Both Paul and Obama win with Brennan nomination

(CBS News) WASHINGTON - The Senate today confirmed John Brennan to be the new director of the CIA. The vote was 63 to 34.

Brennan has been President Obama's top counter-terrorism adviser and earlier spent 25 years at the CIA.

The confirmation came after Sen. Rand Paul, R.-Ky., ended a 13-hour filibuster. He'd been demanding that the administration say whether it believes the president has the authority to use a drone to kill a U.S. citizen on American soil.

In the end, both Paul and the president got what they wanted.

Sen. Rand Paul (R, Ken.) during what turned out to be almost 13-hour filibuster that ended at 12:39 a.m. EST March 7, 2013 against President Obama's nomination of John Brennan to head the CIA over White House policy on the use of drones.
Sen. Rand Paul (R, Ken.) during what turned out to be almost 13-hour filibuster that ended at 12:39 a.m. EST March 7, 2013.

"No president from no party gets to be judge, jury and executioner," Paul said.

Kentucky's junior senator was seeking a guarantee that drones would not be used to target citizens on U.S. soil unless they were engaged in a terrorist attack.

"I will speak today until the president responds and says 'no, we won't kill Americans in cafes; no, we won't kill you at home in your bed at night.'"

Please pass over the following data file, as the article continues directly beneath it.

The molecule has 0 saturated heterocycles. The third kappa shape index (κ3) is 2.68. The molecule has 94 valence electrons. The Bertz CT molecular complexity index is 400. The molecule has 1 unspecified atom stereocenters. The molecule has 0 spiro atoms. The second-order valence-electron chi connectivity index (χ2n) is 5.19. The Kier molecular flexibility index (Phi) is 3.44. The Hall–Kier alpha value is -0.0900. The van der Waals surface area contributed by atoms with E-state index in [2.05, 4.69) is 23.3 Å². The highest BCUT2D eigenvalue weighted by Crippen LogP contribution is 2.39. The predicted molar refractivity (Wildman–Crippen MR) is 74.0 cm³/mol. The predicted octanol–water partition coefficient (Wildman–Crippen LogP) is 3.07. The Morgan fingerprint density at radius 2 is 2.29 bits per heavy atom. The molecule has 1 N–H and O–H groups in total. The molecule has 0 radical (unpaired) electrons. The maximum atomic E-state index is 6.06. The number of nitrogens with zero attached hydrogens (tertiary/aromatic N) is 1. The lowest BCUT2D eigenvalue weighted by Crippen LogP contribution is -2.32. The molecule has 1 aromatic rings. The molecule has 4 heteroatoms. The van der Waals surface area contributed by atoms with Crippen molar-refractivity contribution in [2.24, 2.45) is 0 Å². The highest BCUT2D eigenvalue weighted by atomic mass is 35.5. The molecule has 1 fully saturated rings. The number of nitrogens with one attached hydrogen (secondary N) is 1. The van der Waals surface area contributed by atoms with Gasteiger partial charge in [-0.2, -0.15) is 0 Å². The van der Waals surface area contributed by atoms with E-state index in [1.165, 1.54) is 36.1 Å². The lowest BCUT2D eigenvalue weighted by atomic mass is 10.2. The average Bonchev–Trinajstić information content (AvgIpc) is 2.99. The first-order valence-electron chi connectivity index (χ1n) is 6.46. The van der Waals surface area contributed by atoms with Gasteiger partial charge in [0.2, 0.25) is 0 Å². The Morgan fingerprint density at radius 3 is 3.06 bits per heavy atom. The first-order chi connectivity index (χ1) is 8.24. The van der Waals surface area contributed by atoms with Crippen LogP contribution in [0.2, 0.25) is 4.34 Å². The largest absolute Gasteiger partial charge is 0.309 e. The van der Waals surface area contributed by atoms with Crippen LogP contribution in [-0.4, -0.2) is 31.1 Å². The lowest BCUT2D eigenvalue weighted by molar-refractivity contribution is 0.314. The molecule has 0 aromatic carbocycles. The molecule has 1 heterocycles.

Sen. Paul's monologue reflected wider confusion over the government's use of weaponized drones, a controversy which erupted in January after the president nominated his top counter-terrorism adviser, Brennan, to head the CIA. Under Brennan, drone strikes overseas have increased 500 percent.

"We only take such actions as a last resort to save lives when there's no other alternative to taking an action that's going to mitigate the threat," Brennan said.

Paul's candy-fueled filibuster caused a sensation online and drew some support from his GOP colleagues.

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Others, such as Arizona's John McCain called Paul misguided.

"I think we've done a disservice by giving Americans the impression that they're in danger from our government," McCain said. "They're not!"

When asked if he really believes this administration wants to kill Americans sitting in cafes, Paul said "not necessarily, but I'll tell you why I think it's an honest question and it's a serious question."

"Our drone strike program now does currently kill people sitting in cafes overseas," he said. "You don't have to be holding a weapon to be killed by a drone strike overseas. So that's the standard that I don't think is acceptable here."

On Thursday Attorney General Eric Holder sent Paul a terse, two-sentence letter assuring him that the president does not have the authority to use a drone to kill Americans on U.S. soil who are not engaged in combat against the U.S. Paul said that he's satisfied, but still has concerns about the program.

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    Nancy Cordes is CBS News' congressional correspondent.